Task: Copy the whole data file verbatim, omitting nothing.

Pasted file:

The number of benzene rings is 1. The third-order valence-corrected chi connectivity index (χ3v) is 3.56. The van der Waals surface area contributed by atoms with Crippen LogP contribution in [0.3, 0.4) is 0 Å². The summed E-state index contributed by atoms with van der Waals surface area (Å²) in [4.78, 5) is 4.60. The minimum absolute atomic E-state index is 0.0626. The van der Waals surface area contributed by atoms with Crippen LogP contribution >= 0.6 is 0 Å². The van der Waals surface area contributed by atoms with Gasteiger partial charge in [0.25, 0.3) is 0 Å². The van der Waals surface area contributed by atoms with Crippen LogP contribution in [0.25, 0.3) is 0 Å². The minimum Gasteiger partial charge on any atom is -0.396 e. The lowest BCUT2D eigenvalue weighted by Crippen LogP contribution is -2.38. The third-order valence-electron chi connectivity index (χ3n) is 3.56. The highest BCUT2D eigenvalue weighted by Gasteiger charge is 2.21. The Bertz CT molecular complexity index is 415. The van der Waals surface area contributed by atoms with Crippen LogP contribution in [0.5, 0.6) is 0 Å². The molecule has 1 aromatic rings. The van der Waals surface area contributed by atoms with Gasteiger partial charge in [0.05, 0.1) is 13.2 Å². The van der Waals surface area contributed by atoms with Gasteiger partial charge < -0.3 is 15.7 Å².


The number of benzene rings is 1. The third-order valence-corrected chi connectivity index (χ3v) is 3.56. The van der Waals surface area contributed by atoms with Crippen LogP contribution in [0.3, 0.4) is 0 Å². The summed E-state index contributed by atoms with van der Waals surface area (Å²) in [4.78, 5) is 4.60. The minimum absolute atomic E-state index is 0.0626. The van der Waals surface area contributed by atoms with Crippen LogP contribution >= 0.6 is 0 Å². The van der Waals surface area contributed by atoms with Gasteiger partial charge in [0.25, 0.3) is 0 Å². The van der Waals surface area contributed by atoms with Crippen LogP contribution in [0.25, 0.3) is 0 Å². The minimum Gasteiger partial charge on any atom is -0.396 e. The lowest BCUT2D eigenvalue weighted by Crippen LogP contribution is -2.38. The third-order valence-electron chi connectivity index (χ3n) is 3.56. The highest BCUT2D eigenvalue weighted by Gasteiger charge is 2.21. The Bertz CT molecular complexity index is 415. The van der Waals surface area contributed by atoms with Crippen LogP contribution in [0.5, 0.6) is 0 Å². The molecule has 1 aromatic rings. The van der Waals surface area contributed by atoms with Gasteiger partial charge in [0.05, 0.1) is 13.2 Å². The van der Waals surface area contributed by atoms with Gasteiger partial charge < -0.3 is 15.7 Å².